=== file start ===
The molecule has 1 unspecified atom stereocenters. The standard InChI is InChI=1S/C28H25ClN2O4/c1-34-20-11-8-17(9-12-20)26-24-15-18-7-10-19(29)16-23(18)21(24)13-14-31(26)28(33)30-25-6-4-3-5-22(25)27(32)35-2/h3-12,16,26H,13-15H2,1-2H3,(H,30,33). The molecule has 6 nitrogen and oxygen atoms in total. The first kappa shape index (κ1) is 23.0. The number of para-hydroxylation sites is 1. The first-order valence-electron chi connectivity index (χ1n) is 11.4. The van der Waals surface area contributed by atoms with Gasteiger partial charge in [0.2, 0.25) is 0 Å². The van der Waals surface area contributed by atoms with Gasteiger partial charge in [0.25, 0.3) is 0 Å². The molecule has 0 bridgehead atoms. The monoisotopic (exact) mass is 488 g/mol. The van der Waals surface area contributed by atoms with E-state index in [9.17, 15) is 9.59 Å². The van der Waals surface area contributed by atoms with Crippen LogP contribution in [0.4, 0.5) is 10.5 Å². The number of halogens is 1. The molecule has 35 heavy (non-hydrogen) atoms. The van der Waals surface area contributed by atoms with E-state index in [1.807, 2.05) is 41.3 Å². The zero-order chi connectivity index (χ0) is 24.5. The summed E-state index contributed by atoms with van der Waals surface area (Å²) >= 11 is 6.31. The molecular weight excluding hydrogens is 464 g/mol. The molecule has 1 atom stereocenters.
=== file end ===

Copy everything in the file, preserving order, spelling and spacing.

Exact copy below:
The molecule has 1 unspecified atom stereocenters. The standard InChI is InChI=1S/C28H25ClN2O4/c1-34-20-11-8-17(9-12-20)26-24-15-18-7-10-19(29)16-23(18)21(24)13-14-31(26)28(33)30-25-6-4-3-5-22(25)27(32)35-2/h3-12,16,26H,13-15H2,1-2H3,(H,30,33). The molecule has 6 nitrogen and oxygen atoms in total. The first kappa shape index (κ1) is 23.0. The number of para-hydroxylation sites is 1. The first-order valence-electron chi connectivity index (χ1n) is 11.4. The van der Waals surface area contributed by atoms with Gasteiger partial charge in [0.2, 0.25) is 0 Å². The van der Waals surface area contributed by atoms with Gasteiger partial charge in [0.25, 0.3) is 0 Å². The molecule has 0 bridgehead atoms. The monoisotopic (exact) mass is 488 g/mol. The van der Waals surface area contributed by atoms with E-state index in [9.17, 15) is 9.59 Å². The van der Waals surface area contributed by atoms with Crippen LogP contribution in [0.4, 0.5) is 10.5 Å². The number of halogens is 1. The molecule has 35 heavy (non-hydrogen) atoms. The van der Waals surface area contributed by atoms with E-state index in [1.807, 2.05) is 41.3 Å². The zero-order chi connectivity index (χ0) is 24.5. The summed E-state index contributed by atoms with van der Waals surface area (Å²) >= 11 is 6.31. The molecular weight excluding hydrogens is 464 g/mol. The molecule has 1 atom stereocenters.